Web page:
April 9, 2022

Nancy Bailey: The Harm Caused By the Third Grade Reading Ultimatum

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One of the worst ideas of the education disruption movement has been the third grade reading ultimatum–pass the test or fail. Nancy Bailey explains some of the damage. Reposted with permission.

Tremendous pressure is placed on children to learn to read by third grade. They must pass state reading tests created by those expecting them to read at this time. If they don’t do well, they could fail third grade. Yet there’s no clear research on the age a child should be able to read.

Not knowing exactly the age when a child should read leaves the door open for much conjecture as to the age adults expect children to read.

No Child Left Behind 

There’s no research indicating we should be hurrying children to read early, which started with No Child Left Behind (NCLB), or earlier. Formal reading used to begin in first grade. But with NCLB, formal reading instruction has been pushed down to kindergarten. It has become the norm.

NCLB, however, was poorly conceived. Those who wrote NCLB chose third grade as a pivotal year. Yet, studies from years ago indicated NCLB failed to increase reading achievement in fourth grade (Dee & Jacob, 2011).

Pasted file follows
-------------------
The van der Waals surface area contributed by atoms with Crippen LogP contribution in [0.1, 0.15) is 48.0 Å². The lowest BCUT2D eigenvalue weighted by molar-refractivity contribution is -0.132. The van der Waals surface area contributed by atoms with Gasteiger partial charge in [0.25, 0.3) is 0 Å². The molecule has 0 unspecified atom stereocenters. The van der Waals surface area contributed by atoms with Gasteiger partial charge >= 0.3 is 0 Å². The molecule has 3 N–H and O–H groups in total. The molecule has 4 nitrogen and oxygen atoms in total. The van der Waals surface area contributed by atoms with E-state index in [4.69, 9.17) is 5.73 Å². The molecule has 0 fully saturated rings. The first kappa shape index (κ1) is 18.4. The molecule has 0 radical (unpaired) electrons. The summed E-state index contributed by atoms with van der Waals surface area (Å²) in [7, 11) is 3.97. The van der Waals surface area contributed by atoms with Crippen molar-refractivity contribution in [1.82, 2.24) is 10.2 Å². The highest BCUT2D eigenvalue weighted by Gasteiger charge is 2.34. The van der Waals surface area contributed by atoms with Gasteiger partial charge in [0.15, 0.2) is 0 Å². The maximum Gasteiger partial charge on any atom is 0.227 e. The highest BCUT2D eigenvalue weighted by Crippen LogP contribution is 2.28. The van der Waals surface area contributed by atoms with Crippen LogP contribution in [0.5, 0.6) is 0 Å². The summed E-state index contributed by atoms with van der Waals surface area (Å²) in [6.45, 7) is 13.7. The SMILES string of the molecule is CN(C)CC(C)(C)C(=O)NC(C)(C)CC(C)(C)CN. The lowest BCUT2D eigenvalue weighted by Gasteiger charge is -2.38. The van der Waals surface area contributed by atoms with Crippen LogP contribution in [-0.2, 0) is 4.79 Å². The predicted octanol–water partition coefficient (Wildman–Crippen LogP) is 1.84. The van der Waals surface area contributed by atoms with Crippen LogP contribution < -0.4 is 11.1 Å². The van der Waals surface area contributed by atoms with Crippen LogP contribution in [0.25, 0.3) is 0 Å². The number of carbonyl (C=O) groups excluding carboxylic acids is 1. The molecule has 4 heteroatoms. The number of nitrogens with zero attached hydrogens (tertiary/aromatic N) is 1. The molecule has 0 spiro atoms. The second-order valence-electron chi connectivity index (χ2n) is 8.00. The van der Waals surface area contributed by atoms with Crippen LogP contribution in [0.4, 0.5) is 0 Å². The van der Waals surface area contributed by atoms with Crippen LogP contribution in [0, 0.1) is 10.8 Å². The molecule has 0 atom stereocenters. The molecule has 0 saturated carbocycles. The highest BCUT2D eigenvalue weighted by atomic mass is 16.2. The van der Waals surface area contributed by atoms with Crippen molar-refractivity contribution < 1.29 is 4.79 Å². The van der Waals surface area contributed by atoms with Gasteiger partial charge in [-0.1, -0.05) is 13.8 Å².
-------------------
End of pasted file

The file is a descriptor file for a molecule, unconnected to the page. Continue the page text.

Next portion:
Supporters of this policy promised at the time, that by following punitive accountability measures all third graders would read at grade level by 2014! That did not occur (here are excuses why) and children, who are told not to have any excuses, have been paying the price ever since.

The third-grade reading ultimatum has remained in place since then. The Every Student Succeeds Act has done nothing to reduce such pressure and few consider that if children aren’t doing well on reading assessments, if they’re having trouble reading, maybe it’s due to NCLB’s harsh third-grade reading expectations!